Foundation for the Carolinas under scrutiny over grants to anti-immigration groups

The Foundation for the Carolinas has its headquarters on North Tryon Street in uptown...
The Foundation for the Carolinas has its headquarters on North Tryon Street in uptown Charlotte. According to financial records, the foundation has administered more than $20 million in charitable funds to anti-immigration groups like NumbersUSA and the Federation for American Immigration Reform.(Ronnie Glassberg/The Charlotte Observer)
Published: Nov. 20, 2019 at 6:01 PM EST
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CHARLOTTE, N.C. (The Charlotte Observer) - The Foundation for the Carolinas is well known for supporting civic projects across the Charlotte area: It has worked to improve economic opportunity and handed out grants to area nonprofits, including some that support asylum-seekers and refugees.

Yet millions of dollars managed by the foundation have also bankrolled a network of anti-immigration groups, which are now drawing increased scrutiny as their proposals gain traction in the White House.

A Charlotte council on economic inequality, whose leaders include a number of prominent city officials, has urged the foundation to stop funding such groups.

So have some national organizations. America’s Voice, an immigration advocacy group, has demanded that the foundation stop handing over money to those organizations. In an August letter, it argued that the foundation is funding groups that are “fueling violence” and “undermining the fabric of American communities.”

“This is an otherwise reputable organization that’s helping to legitimize a nativist movement,” Frank Sharry, the CEO of the immigration advocacy group and the author of the letter, said in an interview. “ ... They’re financing a hateful agenda that’s leading to terror.”

An Observer review of the nation’s 10 largest community foundations found that the Foundation for the Carolinas is the only one that has channeled funds to anti-immigrant groups since 2015.

In its letter to the foundation’s board, America’s Voice pointed to one likely source of those funds: Fred Stanback, a conservation philanthropist from Salisbury who, according to records reviewed by The Charlotte Observer, has donated nearly $400 million in stocks to the foundation.

The foundation’s leaders said their policies prevent them from commenting on individual donors. Stanback did not respond to repeated requests for comment.

But documents and past media interviews point to his support for the country’s most influential anti-immigration groups: the Federation for American Immigration Reform (FAIR), NumbersUSA and the Center for Immigration Studies (CIS).

Those groups drafted and promoted the anti-immigration proposals at the heart of President Donald Trump’s agenda, including an end to birthright citizenship; the construction of a wall along the U.S.-Mexico border; and greater limits on legal immigration, such as a rule that will limit visas and green cards for poor immigrants.

As mounting scrutiny of those policies — and their backers — embroils one of Charlotte’s most influential organizations, it raises weighty questions about the line between legitimate political speech and bigotry. Are any stances so extreme that they must be entirely discarded — or de-funded?

While the foundation’s board members have debated that question over the past year, president and CEO Michael Marsicano said, they see themselves leading a “big-tent organization” that works with donors of all political leanings, who support a range of causes.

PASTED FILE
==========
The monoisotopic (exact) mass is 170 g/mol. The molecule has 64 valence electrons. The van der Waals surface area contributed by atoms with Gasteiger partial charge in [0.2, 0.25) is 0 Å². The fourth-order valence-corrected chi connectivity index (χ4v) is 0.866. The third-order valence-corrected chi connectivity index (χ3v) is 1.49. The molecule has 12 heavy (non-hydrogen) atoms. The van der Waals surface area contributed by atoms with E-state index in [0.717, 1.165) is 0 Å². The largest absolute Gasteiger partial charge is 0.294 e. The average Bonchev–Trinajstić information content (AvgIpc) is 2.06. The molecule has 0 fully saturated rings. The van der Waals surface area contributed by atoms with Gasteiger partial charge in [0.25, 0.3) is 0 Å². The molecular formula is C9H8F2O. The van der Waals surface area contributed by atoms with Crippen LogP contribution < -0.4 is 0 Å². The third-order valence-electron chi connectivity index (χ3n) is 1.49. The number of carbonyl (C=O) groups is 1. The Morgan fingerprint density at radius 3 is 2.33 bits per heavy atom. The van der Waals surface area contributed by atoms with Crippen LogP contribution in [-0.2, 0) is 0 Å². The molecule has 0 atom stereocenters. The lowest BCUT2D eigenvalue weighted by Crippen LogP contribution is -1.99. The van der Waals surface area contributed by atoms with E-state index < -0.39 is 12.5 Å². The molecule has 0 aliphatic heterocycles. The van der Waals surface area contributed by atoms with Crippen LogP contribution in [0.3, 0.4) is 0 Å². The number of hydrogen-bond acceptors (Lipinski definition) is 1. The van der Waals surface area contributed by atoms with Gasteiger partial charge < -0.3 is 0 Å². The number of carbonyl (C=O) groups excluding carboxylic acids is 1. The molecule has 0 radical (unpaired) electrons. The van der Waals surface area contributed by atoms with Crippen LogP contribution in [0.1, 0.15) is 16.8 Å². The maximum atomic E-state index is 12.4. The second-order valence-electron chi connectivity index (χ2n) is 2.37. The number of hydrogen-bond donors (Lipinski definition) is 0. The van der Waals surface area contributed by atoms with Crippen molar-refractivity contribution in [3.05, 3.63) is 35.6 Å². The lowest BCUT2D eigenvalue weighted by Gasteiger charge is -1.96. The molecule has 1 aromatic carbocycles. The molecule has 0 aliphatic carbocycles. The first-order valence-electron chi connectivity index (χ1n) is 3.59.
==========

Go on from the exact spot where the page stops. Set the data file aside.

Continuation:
“We have multiple different viewpoints in the family of funds, and I think that makes for a healthier community,” Marsicano said in an August interview with the Observer. “Philanthropy is a form of freedom of speech, and I don’t think any institution should be cutting off freedom of speech on fund-holders. If we did, where would it stop?”

The Foundation for the Carolinas makes two types of donations: There are charitable grants the foundation itself gives to local nonprofits. None of that money has gone to anti-immigration groups, Marsicano said.

But in most cases, its donors determine where the money goes. The foundation channels these “donor-advised” funds to any organization recognized as a nonprofit by the federal government — as is the case with FAIR, CIS and NumbersUSA.


Between 2006 and 2017, the foundation funneled more than $20.4 million in donor-advised gifts to at least nine organizations that campaign for limits on immigration, according to an Observer review of publicly available financial records. All of them are nonprofits accredited by the IRS.

About 85% of that money went to NumbersUSA, CIS and FAIR. John Tanton, a Michigan ophthalmologist who died in July, helped found all three groups.

Two of the three organizations, CIS and FAIR, have been designated as “hate groups” by the Southern Poverty Law Center. All three have worked closely with each other — as the policy think-tank, lobbying and campaigning arms of Tanton’s push to reduce both legal and illegal immigration to the United States.

The foundation’s biggest annual donation to one of these groups — $3 million to NumbersUSA’s education and research arm in 2015 — made up almost half of that organization’s operating budget for that year. That group did not return calls requesting comment.

Mark Krikorian, the executive director of CIS, said that Sharry’s letter to the foundation board was part of a “smear campaign” to prevent groups that oppose immigration from being able to participate in democratic discourse.

“Any group not engaged in any kind of illegal or violent activity gets to say what they want,” he told the Observer. “If you have a problem with it, call the IRS.”

While these groups have long played a role in the nation’s immigration debate, their proposals have never been so close to being implemented — and they’ve never been so close to the people enacting them as policy. Multiple current or former Trump administration officials, including Stephen Miller, Kellyanne Conway and Jeff Sessions, have close ties to FAIR.

“I don’t see any of these organizations helping people in need,” said Andres Lopez, a Charlotte lawyer who argued a case used by Sessions to limit grounds for asylum. “I see them as destroying the lives of people in need.”

Donations from the Foundation for the Carolinas to FAIR, NumbersUSA and another group, Californians for Population Stabilization, reached their peak in 2016, financial records show.

No money was channeled to those groups in the following year, the most recent year for which financial records are available. The foundation refused to say why. But donations in the thousands to CIS and a smaller group, Progressives for Immigration Reform, continued.

Leading on Opportunity — a group Marsicano helped launch which is working to improve economic mobility in Charlotte — has also appealed to the foundation to stop giving to such groups. At a 2017 meeting, members of the group told Marsicano such donations were hurting Charlotte’s growing immigrant community, according to a person who attended that meeting and asked not to be named.

(The council now counts a number of prominent executives and at least four local government officials among its members.)